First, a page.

I realise that from the outside I must have looked like a fool – “you’re going to study what?” - but that’s okay, because by common sense, what I was trying to do was more than a little foolish.
Work was getting more and more interesting, though nothing whatsoever to do with perfumery, until one day I was invited to the mothership of Lush and B Never, the 29 High Street labs in Poole, to spend a day with Mark and his son Simon (head of Creative Buying and, depending on who you ask, also the head of perfumery). Mark had set up a lovely day for us. We talked through his “old box of junk”, which contained such treasures as original formula Tabac Blond, Serge Lutens Ambre Sultan, several other gems and a whole set of Frederic Malle scents. I was so nervous about spending time with them because for me it meant so much. They knew it and made it just a nice day out. I left with the Frederic Malle set and a big grin on my face, never expecting anything further to come of it, but nevertheless hoping that something might have sparked off.
I was invited back to spend another day with Mark, and later, I was able to pop in more frequently. Never anything official, just the odd thing here and there. Then I had an opportunity to work with one of our product creators for a week, and together we made several prototypes, some of which ended up in the shops. I felt privileged and excited, but nothing could have prepared me for what happened next.
There aren’t official job descriptions for most roles at Lush and B: people end up working in areas where they are most needed and best suited to, and sometimes this means hybrid-roles. All I knew after last Christmas was that my job would be changing, but I didn’t know what to. You could say that being told that I would be sponsored to go on the IFEAT diploma course might have been a clue. At the time it just seemed so unbelievably lucky that I could hardly take it in.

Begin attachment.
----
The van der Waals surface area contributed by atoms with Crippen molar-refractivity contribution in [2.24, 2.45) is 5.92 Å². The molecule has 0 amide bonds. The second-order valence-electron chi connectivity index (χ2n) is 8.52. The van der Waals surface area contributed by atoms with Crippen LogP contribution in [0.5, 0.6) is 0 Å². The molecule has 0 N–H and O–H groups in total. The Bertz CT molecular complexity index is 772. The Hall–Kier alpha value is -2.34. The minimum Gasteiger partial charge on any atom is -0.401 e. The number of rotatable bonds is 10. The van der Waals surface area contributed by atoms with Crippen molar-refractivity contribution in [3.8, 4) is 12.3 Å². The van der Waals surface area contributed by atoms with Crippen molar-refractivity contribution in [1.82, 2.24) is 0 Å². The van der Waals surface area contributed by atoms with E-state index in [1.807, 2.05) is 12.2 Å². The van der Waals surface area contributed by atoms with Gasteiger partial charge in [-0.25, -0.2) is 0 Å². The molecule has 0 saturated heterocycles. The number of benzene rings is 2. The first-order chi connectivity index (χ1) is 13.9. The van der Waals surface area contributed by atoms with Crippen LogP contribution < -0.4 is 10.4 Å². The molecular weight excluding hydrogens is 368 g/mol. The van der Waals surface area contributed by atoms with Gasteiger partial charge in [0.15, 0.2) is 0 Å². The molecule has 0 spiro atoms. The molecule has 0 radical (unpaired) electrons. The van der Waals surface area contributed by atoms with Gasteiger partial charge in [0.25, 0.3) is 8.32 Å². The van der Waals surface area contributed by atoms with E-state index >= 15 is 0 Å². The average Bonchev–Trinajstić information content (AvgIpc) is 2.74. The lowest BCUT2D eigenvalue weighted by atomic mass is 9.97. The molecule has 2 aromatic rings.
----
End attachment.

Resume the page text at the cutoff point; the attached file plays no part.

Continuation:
The jaw-dropping moment came in another meeting with Mark and Simon.
“So, as a trainee perfumer, we feel that the best place for you to start would be with the quality of raw materials, don’t you?” said Simon.
From that moment, everything has been like a Hollywood montage: working in the compounding department and coming home surrounded by wafts of jasmine; receiving all the course materials; starting to do “nose push-ups” (as Simon calls them) in the lab; helping the B Never gang with perfume sales training - and attending the Society of British Perfumers symposium, during which I met Tony Curtis, my course tutor and co-author of An Introduction to Perfumery. Tony is retiring next year, so this is the last opportunity to study under him. He told me that I’m one of only 6 students and that for each presentation of the course, the top student receives a gold medal, awarded to them in a ceremony arranged by IFEAT (The International Federation of Essential Oils and Aroma Trades). Having rifled through the materials, I’ll be celebrating if I pass. The syllabus is impressive and complex, including a thorough final dissertation.
I’m becoming more and more aware of just how much I still don’t know and how tiny the corner of hope of ever becoming professional at this is that I’m gripping on to. I’m staring into this depth - a vast lake of knowledge, one could say - and preparing myself to jump in head-first. I know I will. Maybe I’ll find my old maths book in there. I need it now.
Pia Long is a lifelong cosmetics and perfume enthusiast and has been involved in the industry for twenty years. She qualified from London College of Fashion in 1996 and currently works for Lush and B as a researcher, writer, trainee perfumer and a junior product developer.